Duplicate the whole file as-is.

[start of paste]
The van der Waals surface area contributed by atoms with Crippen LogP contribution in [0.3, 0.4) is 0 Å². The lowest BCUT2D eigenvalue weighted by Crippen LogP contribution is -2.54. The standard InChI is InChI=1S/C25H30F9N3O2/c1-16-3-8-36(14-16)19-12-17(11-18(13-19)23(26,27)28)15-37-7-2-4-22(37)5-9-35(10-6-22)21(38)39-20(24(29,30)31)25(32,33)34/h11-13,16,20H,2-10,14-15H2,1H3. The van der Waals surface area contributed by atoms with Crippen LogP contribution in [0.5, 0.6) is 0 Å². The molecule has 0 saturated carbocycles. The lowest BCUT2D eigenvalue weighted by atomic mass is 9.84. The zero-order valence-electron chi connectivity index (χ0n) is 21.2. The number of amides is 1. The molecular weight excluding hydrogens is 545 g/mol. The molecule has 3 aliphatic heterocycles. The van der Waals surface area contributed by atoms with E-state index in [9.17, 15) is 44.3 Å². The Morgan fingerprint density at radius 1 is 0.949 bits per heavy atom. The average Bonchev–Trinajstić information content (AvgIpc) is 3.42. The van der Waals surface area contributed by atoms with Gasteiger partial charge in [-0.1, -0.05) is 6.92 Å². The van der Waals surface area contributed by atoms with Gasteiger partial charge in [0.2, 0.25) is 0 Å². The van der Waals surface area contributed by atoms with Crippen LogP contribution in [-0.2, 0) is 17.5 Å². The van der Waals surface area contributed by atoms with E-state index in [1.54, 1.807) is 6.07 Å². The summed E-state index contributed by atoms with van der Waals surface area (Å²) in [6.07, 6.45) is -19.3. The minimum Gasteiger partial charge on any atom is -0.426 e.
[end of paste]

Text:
The van der Waals surface area contributed by atoms with Crippen LogP contribution in [0.3, 0.4) is 0 Å². The lowest BCUT2D eigenvalue weighted by Crippen LogP contribution is -2.54. The standard InChI is InChI=1S/C25H30F9N3O2/c1-16-3-8-36(14-16)19-12-17(11-18(13-19)23(26,27)28)15-37-7-2-4-22(37)5-9-35(10-6-22)21(38)39-20(24(29,30)31)25(32,33)34/h11-13,16,20H,2-10,14-15H2,1H3. The van der Waals surface area contributed by atoms with Crippen LogP contribution in [0.5, 0.6) is 0 Å². The molecule has 0 saturated carbocycles. The lowest BCUT2D eigenvalue weighted by atomic mass is 9.84. The zero-order valence-electron chi connectivity index (χ0n) is 21.2. The number of amides is 1. The molecular weight excluding hydrogens is 545 g/mol. The molecule has 3 aliphatic heterocycles. The van der Waals surface area contributed by atoms with E-state index in [9.17, 15) is 44.3 Å². The Morgan fingerprint density at radius 1 is 0.949 bits per heavy atom. The average Bonchev–Trinajstić information content (AvgIpc) is 3.42. The van der Waals surface area contributed by atoms with Gasteiger partial charge in [-0.1, -0.05) is 6.92 Å². The van der Waals surface area contributed by atoms with Gasteiger partial charge in [0.2, 0.25) is 0 Å². The van der Waals surface area contributed by atoms with Crippen LogP contribution in [-0.2, 0) is 17.5 Å². The van der Waals surface area contributed by atoms with E-state index in [1.54, 1.807) is 6.07 Å². The summed E-state index contributed by atoms with van der Waals surface area (Å²) in [6.07, 6.45) is -19.3. The minimum Gasteiger partial charge on any atom is -0.426 e.